1200-year-old Church of St. Thomas is spared heavy damage as coalition prepares to celebrate victory over Islamic State
Mosul’s basic infrastructure will cost more than $1 billion to repair after the U.S.-backed Iraqi offensive to retake the city from the Islamic State group, the New York Times reported a senior U.N. official saying Wednesday.
But one structure that won’t need much more than a cleaning up is a centuries-old church named in honor of St. Thomas the Apostle.
As Iraqi and coalition forces get closer to victory over ISIS in Iraq’s second-largest city after an eight-month campaign, the world is coming to see the widespread destruction left by coalition bombing. But also, there is deliberate destruction carried out by the retreating forces.
There is, for example, the Great Mosque of al-Nuree, considered one of the main historical mosques in Iraq, and its iconic leaning minaret known as al-Hadba (the hunchback), which ISIS destroyed in late June. It is the mosque where Abu Bakr al-Baghdadi called on followers to establish a caliphate in 2014, the first formal declaration of the Islamic State of Iraq and Syria.
But just a couple of blocks away from that mosque is St. Thomas Church, the oldest church in the city. Thankfully–some say miraculously–it suffered only “a few scuff marks” on the outside, while the interior suffered minimal damage.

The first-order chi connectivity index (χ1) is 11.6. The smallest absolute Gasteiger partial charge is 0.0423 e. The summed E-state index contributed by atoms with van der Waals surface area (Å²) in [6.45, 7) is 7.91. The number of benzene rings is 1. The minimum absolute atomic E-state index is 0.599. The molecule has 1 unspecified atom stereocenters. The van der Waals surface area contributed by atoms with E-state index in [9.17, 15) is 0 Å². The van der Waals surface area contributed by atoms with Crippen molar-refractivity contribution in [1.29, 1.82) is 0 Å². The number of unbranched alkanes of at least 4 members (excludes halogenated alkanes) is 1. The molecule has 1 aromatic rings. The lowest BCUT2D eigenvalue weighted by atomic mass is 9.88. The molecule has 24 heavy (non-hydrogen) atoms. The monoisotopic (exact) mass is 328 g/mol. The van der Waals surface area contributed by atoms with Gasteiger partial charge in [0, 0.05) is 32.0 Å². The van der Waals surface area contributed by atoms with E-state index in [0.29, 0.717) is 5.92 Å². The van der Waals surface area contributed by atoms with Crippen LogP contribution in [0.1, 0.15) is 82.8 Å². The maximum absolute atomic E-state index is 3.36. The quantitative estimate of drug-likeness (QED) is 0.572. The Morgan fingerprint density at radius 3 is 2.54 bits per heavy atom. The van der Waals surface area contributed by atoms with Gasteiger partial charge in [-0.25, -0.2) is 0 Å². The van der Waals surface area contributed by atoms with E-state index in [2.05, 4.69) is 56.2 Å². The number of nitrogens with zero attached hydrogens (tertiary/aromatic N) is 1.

“It has existed since the end of the eighth century, but is considered much older and was founded in the place where the Apostle of the East is believed to have lived while passing through the city,” AsiaNews reported. “The interior was devastated by the occupants who had made it a military base. But the monument, whose structure dates back to at least the 13th century, survived the battle.”
— AsiaNews EN (@AsiaNewsEN)
July 3, 2017
AsiaNews described a tour given its reporter by a local fighter, 23-year-old Ahmad Kathem. Fair warning: it’s a bit gory:
Ahmad forces an iron gate to show the interior of the church. Compared to the surroundings devastated by bombs, the wounds of the Christian building are just mere scratches. The courtyard which Ahmad enters is littered with stones and rubbish, but the columns of the arches surrounding him are intact. On a bas-relief, Saint Thomas touches the wounds of Christ. Their faces are shrouded in a superficial way. Next, a body rotates under a pile of rubbish. In the middle of an adjacent courtyard, a second corpse emanates odor, obese and with a thick black beard, eyes popping out of swollen orbits. His face a blur of gunshot wounds, projecting splashes on the ground around his skull forming a bloody crown. Behind him, barrels and grain bags are all that remains of terrorists’ stocks. A room is still full of military clothes and AK-47 chargers. Inside, a bomb pierced the vault of the main nave. A ray of light falls on the devastated interior. The benches are burnt. Under its arch, the altar is in pieces.
The report notes that ISIS militants had “drawn black circles on the thick dark marble columns, no doubt in preparation for the destruction of the church. They did not have the time or the way to place their explosives.”
Just over three years ago, when ISIS took over the city, the church transferred the relics of St. Thomas to the Syrian Orthodox monastery of St. Matthew, outside Mosul. At the time, Fides news agency reported that the Syrian Orthodox Church invokes the saint to spare the Iraqi people from further suffering.